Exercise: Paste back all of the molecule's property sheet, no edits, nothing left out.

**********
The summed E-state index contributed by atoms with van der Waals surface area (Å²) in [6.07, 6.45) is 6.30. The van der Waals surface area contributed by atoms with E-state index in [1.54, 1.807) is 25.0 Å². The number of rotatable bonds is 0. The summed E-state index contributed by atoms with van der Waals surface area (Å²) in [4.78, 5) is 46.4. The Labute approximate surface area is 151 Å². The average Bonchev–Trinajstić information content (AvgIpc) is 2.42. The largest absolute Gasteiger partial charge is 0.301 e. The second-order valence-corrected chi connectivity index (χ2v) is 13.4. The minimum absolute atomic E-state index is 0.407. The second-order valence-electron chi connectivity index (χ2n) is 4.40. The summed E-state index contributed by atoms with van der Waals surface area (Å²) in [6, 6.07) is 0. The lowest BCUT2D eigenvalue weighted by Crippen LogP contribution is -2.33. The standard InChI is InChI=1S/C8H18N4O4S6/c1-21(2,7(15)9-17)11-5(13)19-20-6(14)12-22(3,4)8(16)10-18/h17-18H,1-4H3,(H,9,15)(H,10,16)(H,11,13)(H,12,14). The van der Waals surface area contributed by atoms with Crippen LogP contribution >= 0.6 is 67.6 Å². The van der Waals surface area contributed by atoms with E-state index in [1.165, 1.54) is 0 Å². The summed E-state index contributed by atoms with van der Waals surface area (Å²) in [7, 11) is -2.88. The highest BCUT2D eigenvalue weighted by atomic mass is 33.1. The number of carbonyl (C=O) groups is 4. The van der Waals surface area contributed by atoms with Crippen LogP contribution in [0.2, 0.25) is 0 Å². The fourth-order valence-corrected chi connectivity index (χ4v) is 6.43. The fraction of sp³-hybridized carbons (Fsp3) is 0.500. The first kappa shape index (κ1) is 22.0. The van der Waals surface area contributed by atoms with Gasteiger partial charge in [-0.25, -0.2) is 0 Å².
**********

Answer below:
The summed E-state index contributed by atoms with van der Waals surface area (Å²) in [6.07, 6.45) is 6.30. The van der Waals surface area contributed by atoms with E-state index in [1.54, 1.807) is 25.0 Å². The number of rotatable bonds is 0. The summed E-state index contributed by atoms with van der Waals surface area (Å²) in [4.78, 5) is 46.4. The Labute approximate surface area is 151 Å². The average Bonchev–Trinajstić information content (AvgIpc) is 2.42. The largest absolute Gasteiger partial charge is 0.301 e. The second-order valence-corrected chi connectivity index (χ2v) is 13.4. The minimum absolute atomic E-state index is 0.407. The second-order valence-electron chi connectivity index (χ2n) is 4.40. The summed E-state index contributed by atoms with van der Waals surface area (Å²) in [6, 6.07) is 0. The lowest BCUT2D eigenvalue weighted by Crippen LogP contribution is -2.33. The standard InChI is InChI=1S/C8H18N4O4S6/c1-21(2,7(15)9-17)11-5(13)19-20-6(14)12-22(3,4)8(16)10-18/h17-18H,1-4H3,(H,9,15)(H,10,16)(H,11,13)(H,12,14). The van der Waals surface area contributed by atoms with Crippen LogP contribution >= 0.6 is 67.6 Å². The van der Waals surface area contributed by atoms with E-state index in [1.165, 1.54) is 0 Å². The summed E-state index contributed by atoms with van der Waals surface area (Å²) in [7, 11) is -2.88. The highest BCUT2D eigenvalue weighted by atomic mass is 33.1. The number of carbonyl (C=O) groups is 4. The van der Waals surface area contributed by atoms with Crippen LogP contribution in [0.2, 0.25) is 0 Å². The fourth-order valence-corrected chi connectivity index (χ4v) is 6.43. The fraction of sp³-hybridized carbons (Fsp3) is 0.500. The first kappa shape index (κ1) is 22.0. The van der Waals surface area contributed by atoms with Gasteiger partial charge in [-0.25, -0.2) is 0 Å².